Notes Psychology Psychology

Myth 8: Most People Experience a Midlife Crisis in their 40s or Early 50s (50 Great Myths of Popular Psychology)

The idea of the midlife crisis is so prevalent that there are internet sites and businesses that are built for the purpose of mitigating it. The Midlife Club and LifeLaunch through the Hudson institute are examples.

We all know what a midlife crisis is through popular culture. In American Beauty (1999), Kevin Spacey quits his high-pressure job to flip burgers, take drugs, work-out, and develop an infatuation with his teenage daughter’s girlfriend. In Groundhog Day (1993), Bill Murray portrays an alcoholic, self-absorbed weatherman who seems destined to repeat the same day, every day, until he finally realizes that his life would have meaning if he decides to become a better person. Wild Hogs (2007) tells the story of middle-aged men who hit the road on motorcycles to relive the excitement they felt in their youth.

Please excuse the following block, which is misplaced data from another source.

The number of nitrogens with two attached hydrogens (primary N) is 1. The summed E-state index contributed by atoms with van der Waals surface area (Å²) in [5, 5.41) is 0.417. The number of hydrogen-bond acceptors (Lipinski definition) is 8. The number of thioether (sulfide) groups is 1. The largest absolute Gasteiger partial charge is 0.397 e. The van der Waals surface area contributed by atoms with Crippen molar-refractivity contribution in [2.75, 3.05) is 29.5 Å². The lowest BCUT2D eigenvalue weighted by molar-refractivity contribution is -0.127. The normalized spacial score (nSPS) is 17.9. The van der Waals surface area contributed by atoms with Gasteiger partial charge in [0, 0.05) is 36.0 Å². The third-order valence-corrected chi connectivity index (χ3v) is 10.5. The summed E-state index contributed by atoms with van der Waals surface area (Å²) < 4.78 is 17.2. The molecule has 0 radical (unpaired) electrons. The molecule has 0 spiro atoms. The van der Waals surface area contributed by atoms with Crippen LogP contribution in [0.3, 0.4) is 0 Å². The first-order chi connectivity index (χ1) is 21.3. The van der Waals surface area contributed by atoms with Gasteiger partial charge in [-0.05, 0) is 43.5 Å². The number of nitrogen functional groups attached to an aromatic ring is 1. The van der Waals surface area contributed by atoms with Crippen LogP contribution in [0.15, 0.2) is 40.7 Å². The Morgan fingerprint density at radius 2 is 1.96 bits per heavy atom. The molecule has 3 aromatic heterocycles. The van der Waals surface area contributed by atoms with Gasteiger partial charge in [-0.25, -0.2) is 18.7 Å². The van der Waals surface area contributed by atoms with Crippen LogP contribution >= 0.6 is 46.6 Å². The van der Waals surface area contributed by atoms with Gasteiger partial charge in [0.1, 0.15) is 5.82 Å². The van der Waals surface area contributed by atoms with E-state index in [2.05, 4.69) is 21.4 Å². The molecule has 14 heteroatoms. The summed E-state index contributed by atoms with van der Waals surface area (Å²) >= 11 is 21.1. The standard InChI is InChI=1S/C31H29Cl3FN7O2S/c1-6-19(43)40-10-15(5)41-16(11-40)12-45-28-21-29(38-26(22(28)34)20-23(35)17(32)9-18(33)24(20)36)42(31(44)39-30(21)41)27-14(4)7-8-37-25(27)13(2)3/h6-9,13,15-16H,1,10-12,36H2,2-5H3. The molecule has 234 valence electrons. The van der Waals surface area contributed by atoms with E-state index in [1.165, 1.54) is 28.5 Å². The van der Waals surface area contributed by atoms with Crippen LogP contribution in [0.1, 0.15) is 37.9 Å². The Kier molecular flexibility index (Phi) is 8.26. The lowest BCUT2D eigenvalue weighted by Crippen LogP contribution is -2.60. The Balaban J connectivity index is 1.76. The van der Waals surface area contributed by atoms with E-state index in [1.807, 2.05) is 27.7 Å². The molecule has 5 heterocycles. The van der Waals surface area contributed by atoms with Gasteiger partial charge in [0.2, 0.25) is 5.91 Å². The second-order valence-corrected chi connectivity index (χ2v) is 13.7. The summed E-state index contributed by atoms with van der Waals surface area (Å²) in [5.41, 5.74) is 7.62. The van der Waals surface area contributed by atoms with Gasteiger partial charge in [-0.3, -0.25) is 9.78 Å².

Psychologist Ian Gotlib (Gotlib & Wheaton, 2006) reviewed headlines and feature articles in The New York Times Living Arts section for 15 months. He discovered that editors used the term “midlife crisis” an average of twice a month to headline reviews of books, films, and tele vision programs.

The idea of the mid-life crisis is somewhat grounded in truth. Psychologist, Erik Erikson in 1968 observed that in middle adulthood, people grapple with finding meaning, direction, and purpose in their live, and try to find out if they should course correct. But the prevalence of this experience was exaggerated.

In the U.S, people first divorce within the first 5 years of marriage. And men who buy sports cars when they are middle-aged likely do so because they are in a better financial condition than they were when they were younger.

A large study that was done with Chinese people found that people felt more in control while middle-aged than they did a decade earlier.

Concerns about midlife crisis was more prevalent than the actual experience of it.

"Silence is the best expression of scorn" - G.B. Shaw

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